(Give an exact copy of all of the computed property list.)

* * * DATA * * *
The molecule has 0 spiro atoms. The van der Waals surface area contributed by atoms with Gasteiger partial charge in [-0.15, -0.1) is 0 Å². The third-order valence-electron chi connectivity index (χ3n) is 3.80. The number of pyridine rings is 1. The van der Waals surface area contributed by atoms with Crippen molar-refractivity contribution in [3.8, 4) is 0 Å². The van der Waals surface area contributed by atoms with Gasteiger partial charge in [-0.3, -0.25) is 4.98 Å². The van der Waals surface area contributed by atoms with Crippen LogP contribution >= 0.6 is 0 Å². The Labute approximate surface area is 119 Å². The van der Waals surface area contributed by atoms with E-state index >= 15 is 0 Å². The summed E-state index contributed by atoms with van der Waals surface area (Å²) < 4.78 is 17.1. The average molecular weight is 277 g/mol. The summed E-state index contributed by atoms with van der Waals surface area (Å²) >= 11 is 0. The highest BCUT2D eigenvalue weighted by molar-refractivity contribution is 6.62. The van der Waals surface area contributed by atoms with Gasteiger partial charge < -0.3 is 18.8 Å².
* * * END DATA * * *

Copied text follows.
The molecule has 0 spiro atoms. The van der Waals surface area contributed by atoms with Gasteiger partial charge in [-0.15, -0.1) is 0 Å². The third-order valence-electron chi connectivity index (χ3n) is 3.80. The number of pyridine rings is 1. The van der Waals surface area contributed by atoms with Crippen molar-refractivity contribution in [3.8, 4) is 0 Å². The van der Waals surface area contributed by atoms with Gasteiger partial charge in [-0.3, -0.25) is 4.98 Å². The van der Waals surface area contributed by atoms with Crippen LogP contribution >= 0.6 is 0 Å². The Labute approximate surface area is 119 Å². The van der Waals surface area contributed by atoms with E-state index >= 15 is 0 Å². The summed E-state index contributed by atoms with van der Waals surface area (Å²) < 4.78 is 17.1. The average molecular weight is 277 g/mol. The summed E-state index contributed by atoms with van der Waals surface area (Å²) >= 11 is 0. The highest BCUT2D eigenvalue weighted by molar-refractivity contribution is 6.62. The van der Waals surface area contributed by atoms with Gasteiger partial charge < -0.3 is 18.8 Å².